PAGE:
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Bridge Construction

Self-Propelled Modular Transporters (SPMTs) Best Applications Examples

Self-propelled modular transporter (SPMT) units are connected together both laterally and longitudinally for a platform that is two units wide and three units long. The wheels on the SPMT units are turned 90 degrees.


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Note - All remaining slides have speaker notes. Please indicate if additional description is needed for the photos, graphics, and videos in these slides.

Exhibit C shows a water application where whole spans can be floated into place. This type of application has many benefits in that in addition to the speed of construction, the contractor's labor and insurance rates can be greatly reduced due to the reduced time on the water. Usually about a 6' water depth is necessary to allow barge access.


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Note - All remaining slides have speaker notes. Please indicate if additional description is needed for the photos, graphics, and videos in these slides.

Using SPMT's to replace whole spans on the water may be an effective hurricane response strategy for many Gulf states because of its speed and cost benefits.

This application may be suitable for shored construction techniques to increase design efficiencies (20-30%). For de-icing states, where decks may need to be replaced in the future this may not be an option.


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Note - All remaining slides have speaker notes. Please indicate if additional description is needed for the photos, graphics, and videos in these slides.

Exhibit G: SPMT's can be used to relocate existing bridges that would otherwise be demolished. Here is a case where an existing braided ramp superstructure is relocated onto new foundations to facilitate widening of the mainline highway.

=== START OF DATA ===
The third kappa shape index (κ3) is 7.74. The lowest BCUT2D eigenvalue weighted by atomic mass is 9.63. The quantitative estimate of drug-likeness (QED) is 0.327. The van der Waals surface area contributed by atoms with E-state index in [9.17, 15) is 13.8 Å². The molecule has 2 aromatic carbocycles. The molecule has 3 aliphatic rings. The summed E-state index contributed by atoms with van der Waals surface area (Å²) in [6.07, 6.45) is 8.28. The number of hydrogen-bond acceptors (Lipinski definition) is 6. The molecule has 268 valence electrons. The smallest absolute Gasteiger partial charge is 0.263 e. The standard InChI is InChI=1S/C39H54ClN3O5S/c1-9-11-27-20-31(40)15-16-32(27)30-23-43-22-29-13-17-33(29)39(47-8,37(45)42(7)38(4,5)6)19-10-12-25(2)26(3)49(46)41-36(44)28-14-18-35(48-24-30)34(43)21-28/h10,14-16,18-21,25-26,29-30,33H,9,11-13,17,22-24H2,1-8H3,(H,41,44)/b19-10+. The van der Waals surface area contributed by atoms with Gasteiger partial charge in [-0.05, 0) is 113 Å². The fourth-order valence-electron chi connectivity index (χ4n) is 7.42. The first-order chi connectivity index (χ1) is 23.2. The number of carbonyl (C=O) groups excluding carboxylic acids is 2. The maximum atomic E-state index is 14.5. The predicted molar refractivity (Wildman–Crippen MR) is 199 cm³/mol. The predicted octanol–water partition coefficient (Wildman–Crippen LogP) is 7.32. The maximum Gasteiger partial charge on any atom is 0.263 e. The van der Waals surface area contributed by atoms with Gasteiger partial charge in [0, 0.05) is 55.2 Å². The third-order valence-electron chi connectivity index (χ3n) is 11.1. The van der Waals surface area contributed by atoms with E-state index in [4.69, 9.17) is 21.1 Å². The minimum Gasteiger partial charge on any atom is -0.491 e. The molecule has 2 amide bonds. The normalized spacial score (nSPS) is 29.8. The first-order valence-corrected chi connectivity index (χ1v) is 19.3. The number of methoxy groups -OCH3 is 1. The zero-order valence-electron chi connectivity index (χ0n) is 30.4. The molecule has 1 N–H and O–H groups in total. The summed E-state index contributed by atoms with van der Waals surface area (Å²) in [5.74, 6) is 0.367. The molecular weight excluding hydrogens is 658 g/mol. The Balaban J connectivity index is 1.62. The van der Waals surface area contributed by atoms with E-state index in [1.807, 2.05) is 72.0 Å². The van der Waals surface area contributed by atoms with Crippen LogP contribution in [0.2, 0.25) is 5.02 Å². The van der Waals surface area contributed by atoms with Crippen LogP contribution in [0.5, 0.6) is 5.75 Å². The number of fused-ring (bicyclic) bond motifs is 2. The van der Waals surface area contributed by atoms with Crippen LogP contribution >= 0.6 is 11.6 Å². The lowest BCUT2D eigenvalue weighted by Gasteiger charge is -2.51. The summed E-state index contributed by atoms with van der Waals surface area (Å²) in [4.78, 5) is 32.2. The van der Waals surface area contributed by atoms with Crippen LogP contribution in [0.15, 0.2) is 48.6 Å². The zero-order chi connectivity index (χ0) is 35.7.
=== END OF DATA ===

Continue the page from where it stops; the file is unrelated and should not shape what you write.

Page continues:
There may be various ways to use SPMT technology to reuse existing structures within an interchange. The Owner needs to ask whether the new interchange can be reconfigured to make use of these existing bridge units? Can the adjacent interchange be reconfigured to utilize these spans? Also the existing bridge may be used as temporary bridges during bridge construction.


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This video shows the construction sequence. First, the substructure and ramp approaches are constructed at their new location. Then the existing three-span unit is moved-in using SPMT's using a short closure to allow time to construct new bridge approach slabs and expansion joints and end bents.


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Exhibit H shows a special case where SPMT's can be used to retrofit an existing ramp or overpass to facilitate widening of the facility below. The concept involves replacing two spans of an existing overpass with a single span and eliminating the existing center pier. Strengthening of the existing piers to remain is likely due to increased loads of the longer span. A combination of shored construction, high strength materials, and lightweight concrete may be necessary to provide the structure depth requirements of the new longer span. A through girder configuration may also be necessary.